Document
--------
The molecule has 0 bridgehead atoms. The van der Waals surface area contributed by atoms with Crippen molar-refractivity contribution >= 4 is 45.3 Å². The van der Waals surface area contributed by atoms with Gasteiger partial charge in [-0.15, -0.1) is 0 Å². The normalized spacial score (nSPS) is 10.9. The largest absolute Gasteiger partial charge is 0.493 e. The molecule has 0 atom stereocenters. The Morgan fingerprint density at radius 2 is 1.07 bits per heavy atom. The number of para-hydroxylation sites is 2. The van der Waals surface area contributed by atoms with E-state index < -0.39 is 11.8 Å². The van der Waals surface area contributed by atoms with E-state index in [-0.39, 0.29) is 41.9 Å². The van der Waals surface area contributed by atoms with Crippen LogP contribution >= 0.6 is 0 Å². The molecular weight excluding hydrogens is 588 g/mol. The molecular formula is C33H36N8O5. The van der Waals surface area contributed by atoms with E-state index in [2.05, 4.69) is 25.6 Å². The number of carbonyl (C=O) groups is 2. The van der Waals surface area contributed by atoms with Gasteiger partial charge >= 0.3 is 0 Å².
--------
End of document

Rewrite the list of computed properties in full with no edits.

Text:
The molecule has 0 bridgehead atoms. The van der Waals surface area contributed by atoms with Crippen molar-refractivity contribution >= 4 is 45.3 Å². The van der Waals surface area contributed by atoms with Gasteiger partial charge in [-0.15, -0.1) is 0 Å². The normalized spacial score (nSPS) is 10.9. The largest absolute Gasteiger partial charge is 0.493 e. The molecule has 0 atom stereocenters. The Morgan fingerprint density at radius 2 is 1.07 bits per heavy atom. The number of para-hydroxylation sites is 2. The van der Waals surface area contributed by atoms with E-state index < -0.39 is 11.8 Å². The van der Waals surface area contributed by atoms with E-state index in [-0.39, 0.29) is 41.9 Å². The van der Waals surface area contributed by atoms with Crippen LogP contribution >= 0.6 is 0 Å². The molecular weight excluding hydrogens is 588 g/mol. The molecular formula is C33H36N8O5. The van der Waals surface area contributed by atoms with E-state index in [2.05, 4.69) is 25.6 Å². The number of carbonyl (C=O) groups is 2. The van der Waals surface area contributed by atoms with Gasteiger partial charge >= 0.3 is 0 Å².